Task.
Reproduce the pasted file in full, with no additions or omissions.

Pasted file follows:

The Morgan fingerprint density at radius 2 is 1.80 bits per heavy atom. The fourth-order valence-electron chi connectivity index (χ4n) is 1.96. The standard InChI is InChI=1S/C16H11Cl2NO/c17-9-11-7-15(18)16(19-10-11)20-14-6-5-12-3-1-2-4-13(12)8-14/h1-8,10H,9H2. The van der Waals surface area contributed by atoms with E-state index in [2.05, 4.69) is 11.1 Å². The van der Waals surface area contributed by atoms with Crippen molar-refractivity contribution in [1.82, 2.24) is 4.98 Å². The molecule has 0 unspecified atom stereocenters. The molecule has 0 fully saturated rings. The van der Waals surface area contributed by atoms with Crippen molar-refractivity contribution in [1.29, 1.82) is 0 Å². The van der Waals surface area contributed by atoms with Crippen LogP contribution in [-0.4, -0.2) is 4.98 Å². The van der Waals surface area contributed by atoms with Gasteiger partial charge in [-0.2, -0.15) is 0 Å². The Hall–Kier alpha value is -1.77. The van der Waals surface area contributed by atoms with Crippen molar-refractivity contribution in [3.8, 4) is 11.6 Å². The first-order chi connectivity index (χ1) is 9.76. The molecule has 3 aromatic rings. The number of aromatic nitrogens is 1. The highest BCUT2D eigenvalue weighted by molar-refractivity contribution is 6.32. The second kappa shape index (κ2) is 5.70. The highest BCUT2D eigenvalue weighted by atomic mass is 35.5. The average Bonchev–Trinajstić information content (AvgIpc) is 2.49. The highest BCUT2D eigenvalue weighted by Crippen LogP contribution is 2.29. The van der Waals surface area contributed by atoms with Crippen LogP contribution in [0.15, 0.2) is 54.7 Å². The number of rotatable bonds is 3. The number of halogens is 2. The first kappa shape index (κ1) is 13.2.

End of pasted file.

The Morgan fingerprint density at radius 2 is 1.80 bits per heavy atom. The fourth-order valence-electron chi connectivity index (χ4n) is 1.96. The standard InChI is InChI=1S/C16H11Cl2NO/c17-9-11-7-15(18)16(19-10-11)20-14-6-5-12-3-1-2-4-13(12)8-14/h1-8,10H,9H2. The van der Waals surface area contributed by atoms with E-state index in [2.05, 4.69) is 11.1 Å². The van der Waals surface area contributed by atoms with Crippen molar-refractivity contribution in [1.82, 2.24) is 4.98 Å². The molecule has 0 unspecified atom stereocenters. The molecule has 0 fully saturated rings. The van der Waals surface area contributed by atoms with Crippen molar-refractivity contribution in [1.29, 1.82) is 0 Å². The van der Waals surface area contributed by atoms with Crippen LogP contribution in [-0.4, -0.2) is 4.98 Å². The van der Waals surface area contributed by atoms with Gasteiger partial charge in [-0.2, -0.15) is 0 Å². The Hall–Kier alpha value is -1.77. The van der Waals surface area contributed by atoms with Crippen molar-refractivity contribution in [3.8, 4) is 11.6 Å². The first-order chi connectivity index (χ1) is 9.76. The molecule has 3 aromatic rings. The number of aromatic nitrogens is 1. The highest BCUT2D eigenvalue weighted by molar-refractivity contribution is 6.32. The second kappa shape index (κ2) is 5.70. The highest BCUT2D eigenvalue weighted by atomic mass is 35.5. The average Bonchev–Trinajstić information content (AvgIpc) is 2.49. The highest BCUT2D eigenvalue weighted by Crippen LogP contribution is 2.29. The van der Waals surface area contributed by atoms with Crippen LogP contribution in [0.15, 0.2) is 54.7 Å². The number of rotatable bonds is 3. The number of halogens is 2. The first kappa shape index (κ1) is 13.2.